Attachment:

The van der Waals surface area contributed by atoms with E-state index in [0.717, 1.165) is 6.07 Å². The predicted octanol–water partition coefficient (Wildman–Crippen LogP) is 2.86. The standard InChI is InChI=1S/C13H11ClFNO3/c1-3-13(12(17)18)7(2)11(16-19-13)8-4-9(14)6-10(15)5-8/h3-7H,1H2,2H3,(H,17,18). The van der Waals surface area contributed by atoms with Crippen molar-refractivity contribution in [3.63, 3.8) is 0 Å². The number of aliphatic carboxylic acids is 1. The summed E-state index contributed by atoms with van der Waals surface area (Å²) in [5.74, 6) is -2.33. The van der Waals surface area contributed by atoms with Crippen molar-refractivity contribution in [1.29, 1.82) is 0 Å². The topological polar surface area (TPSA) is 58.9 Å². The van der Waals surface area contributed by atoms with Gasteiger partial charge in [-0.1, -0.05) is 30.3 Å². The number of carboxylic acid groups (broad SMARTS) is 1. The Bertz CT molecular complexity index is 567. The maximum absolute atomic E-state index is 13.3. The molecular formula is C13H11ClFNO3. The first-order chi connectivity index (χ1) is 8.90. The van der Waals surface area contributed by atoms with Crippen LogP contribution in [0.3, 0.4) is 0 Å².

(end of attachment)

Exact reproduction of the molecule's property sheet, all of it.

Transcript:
The van der Waals surface area contributed by atoms with E-state index in [0.717, 1.165) is 6.07 Å². The predicted octanol–water partition coefficient (Wildman–Crippen LogP) is 2.86. The standard InChI is InChI=1S/C13H11ClFNO3/c1-3-13(12(17)18)7(2)11(16-19-13)8-4-9(14)6-10(15)5-8/h3-7H,1H2,2H3,(H,17,18). The van der Waals surface area contributed by atoms with Crippen molar-refractivity contribution in [3.63, 3.8) is 0 Å². The number of aliphatic carboxylic acids is 1. The summed E-state index contributed by atoms with van der Waals surface area (Å²) in [5.74, 6) is -2.33. The van der Waals surface area contributed by atoms with Crippen molar-refractivity contribution in [1.29, 1.82) is 0 Å². The topological polar surface area (TPSA) is 58.9 Å². The van der Waals surface area contributed by atoms with Gasteiger partial charge in [-0.1, -0.05) is 30.3 Å². The number of carboxylic acid groups (broad SMARTS) is 1. The Bertz CT molecular complexity index is 567. The maximum absolute atomic E-state index is 13.3. The molecular formula is C13H11ClFNO3. The first-order chi connectivity index (χ1) is 8.90. The van der Waals surface area contributed by atoms with Crippen LogP contribution in [0.3, 0.4) is 0 Å².